Message for worship at West Richmond Friends Meeting, 26th of Third Month, 2023
Speaker: Jade Rockwell
Scripture: John 11:1-45
The Death of Lazarus
Now a certain man was ill, Lazarus of Bethany, the village of Mary and her sister Martha. Mary was the one who anointed the Lord with perfume and wiped his feet with her hair; her brother Lazarus was ill. So the sisters sent a message to Jesus, “Lord, he whom you love is ill.” But when Jesus heard it, he said, “This illness does not lead to death; rather, it is for God’s glory, so that the Son of God may be glorified through it.” Accordingly, though Jesus loved Martha and her sister and Lazarus, after having heard that Lazarus was ill, he stayed two days longer in the place where he was.
Then after this he said to the disciples, “Let us go to Judea again.” The disciples said to him, “Rabbi, the Jews were just now trying to stone you, and are you going there again?” Jesus answered, “Are there not twelve hours of daylight? Those who walk during the day do not stumble because they see the light of this world. But those who walk at night stumble because the light is not in them.” After saying this, he told them, “Our friend Lazarus has fallen asleep, but I am going there to awaken him.” The disciples said to him, “Lord, if he has fallen asleep, he will be all right.” Jesus, however, had been speaking about his death, but they thought that he was referring merely to sleep. Then Jesus told them plainly, “Lazarus is dead. For your sake I am glad I was not there, so that you may believe. But let us go to him.” Thomas, who was called the Twin, said to his fellow disciples, “Let us also go, that we may die with him.”
Jesus the Resurrection and the Life
When Jesus arrived, he found that Lazarus had already been in the tomb four days. Now Bethany was near Jerusalem, some two miles away, and many of the Jews had come to Martha and Mary to console them about their brother. When Martha heard that Jesus was coming, she went and met him, while Mary stayed at home. Martha said to Jesus, “Lord, if you had been here, my brother would not have died. But even now I know that God will give you whatever you ask of him.” Jesus said to her, “Your brother will rise again.” Martha said to him, “I know that he will rise again in the resurrection on the last day.” Jesus said to her, “I am the resurrection and the life. Those who believe in me, even though they die, will live, and everyone who lives and believes in me will never die. Do you believe this?” She said to him, “Yes, Lord, I believe that you are the Messiah, the Son of God, the one coming into the world.”
When she had said this, she went back and called her sister Mary and told her privately, “The Teacher is here and is calling for you.” And when she heard it, she got up quickly and went to him. Now Jesus had not yet come to the village but was still at the place where Martha had met him. The Jews who were with her in the house consoling her saw Mary get up quickly and go out. They followed her because they thought that she was going to the tomb to weep there. When Mary came where Jesus was and saw him, she knelt at his feet and said to him, “Lord, if you had been here, my brother would not have died.” When Jesus saw her weeping and the Jews who came with her also weeping, he was greatly disturbed in spirit and deeply moved. He said, “Where have you laid him?” They said to him, “Lord, come and see.” Jesus began to weep. So the Jews said, “See how he loved him!” But some of them said, “Could not he who opened the eyes of the blind man have kept this man from dying?”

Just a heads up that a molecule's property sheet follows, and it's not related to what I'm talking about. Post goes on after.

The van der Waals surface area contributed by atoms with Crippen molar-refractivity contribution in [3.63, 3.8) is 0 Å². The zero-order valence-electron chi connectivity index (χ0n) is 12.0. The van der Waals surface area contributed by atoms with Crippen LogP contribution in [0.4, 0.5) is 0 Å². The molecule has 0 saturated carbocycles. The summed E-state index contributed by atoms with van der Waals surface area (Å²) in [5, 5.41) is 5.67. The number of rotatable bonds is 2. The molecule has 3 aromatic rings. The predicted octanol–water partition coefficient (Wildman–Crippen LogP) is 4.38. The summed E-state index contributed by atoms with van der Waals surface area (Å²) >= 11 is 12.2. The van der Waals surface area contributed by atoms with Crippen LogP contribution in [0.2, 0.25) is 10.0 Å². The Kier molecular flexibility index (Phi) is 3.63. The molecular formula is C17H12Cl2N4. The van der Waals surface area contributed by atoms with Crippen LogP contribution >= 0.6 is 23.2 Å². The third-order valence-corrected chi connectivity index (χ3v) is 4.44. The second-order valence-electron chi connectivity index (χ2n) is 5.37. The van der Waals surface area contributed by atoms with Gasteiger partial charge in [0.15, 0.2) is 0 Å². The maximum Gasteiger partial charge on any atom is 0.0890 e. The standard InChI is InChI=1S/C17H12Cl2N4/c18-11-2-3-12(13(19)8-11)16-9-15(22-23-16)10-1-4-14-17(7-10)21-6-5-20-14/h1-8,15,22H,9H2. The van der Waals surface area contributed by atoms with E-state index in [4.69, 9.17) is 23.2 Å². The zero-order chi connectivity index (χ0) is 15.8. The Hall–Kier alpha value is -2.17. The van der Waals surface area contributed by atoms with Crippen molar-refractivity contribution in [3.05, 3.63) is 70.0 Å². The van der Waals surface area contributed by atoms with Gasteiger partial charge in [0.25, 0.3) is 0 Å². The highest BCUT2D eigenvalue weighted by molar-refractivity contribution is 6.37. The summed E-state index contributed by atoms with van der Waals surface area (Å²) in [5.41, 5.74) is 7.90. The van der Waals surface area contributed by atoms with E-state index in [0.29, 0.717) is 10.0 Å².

Jesus Raises Lazarus to Life
Then Jesus, again greatly disturbed, came to the tomb. It was a cave, and a stone was lying against it. Jesus said, “Take away the stone.” Martha, the sister of the dead man, said to him, “Lord, already there is a stench because he has been dead four days.” Jesus said to her, “Did I not tell you that if you believed you would see the glory of God?” So they took away the stone. And Jesus looked upward and said, “Father, I thank you for having heard me. I knew that you always hear me, but I have said this for the sake of the crowd standing here, so that they may believe that you sent me.” When he had said this, he cried with a loud voice, “Lazarus, come out!” The dead man came out, his hands and feet bound with strips of cloth and his face wrapped in a cloth. Jesus said to them, “Unbind him, and let him go.”
The Plot to Kill Jesus
Many of the Jews, therefore, who had come with Mary and had seen what Jesus did believed in him.
Rosy got down on her knees to pray. It was a “why-God” prayer, one of the diciest kinds of prayers, because we so seldom get to know “why”. But she couldn’t do anything else.
She had just got off 13 hours on a bus and hadn’t eaten, hadn’t slept, hadn’t showered. Thirteen hours on a bus from Havana to Velasco on the other side of the country, after a 3-day journey, where she came from her interview at the US embassy. Her interview at the US embassy where she was supposed to have gotten her visa, she was supposed to have gotten her visa to travel to the United States, to Kansas, a once-in-a-lifetime opportunity. Rosy never thought that she would travel internationally, let alone at 48-years-old, as a homemaker and a Cuban person of humble means. But as the clerk of Friends women, she’d been asked to go and represent Cuba at this international gathering. It was the most exciting, most terrifying thing she could have imagined. She would leave the island in this lifetime. It should have been a straightforward process—the visa interview—but instead of issuing the visa, she’d been denied.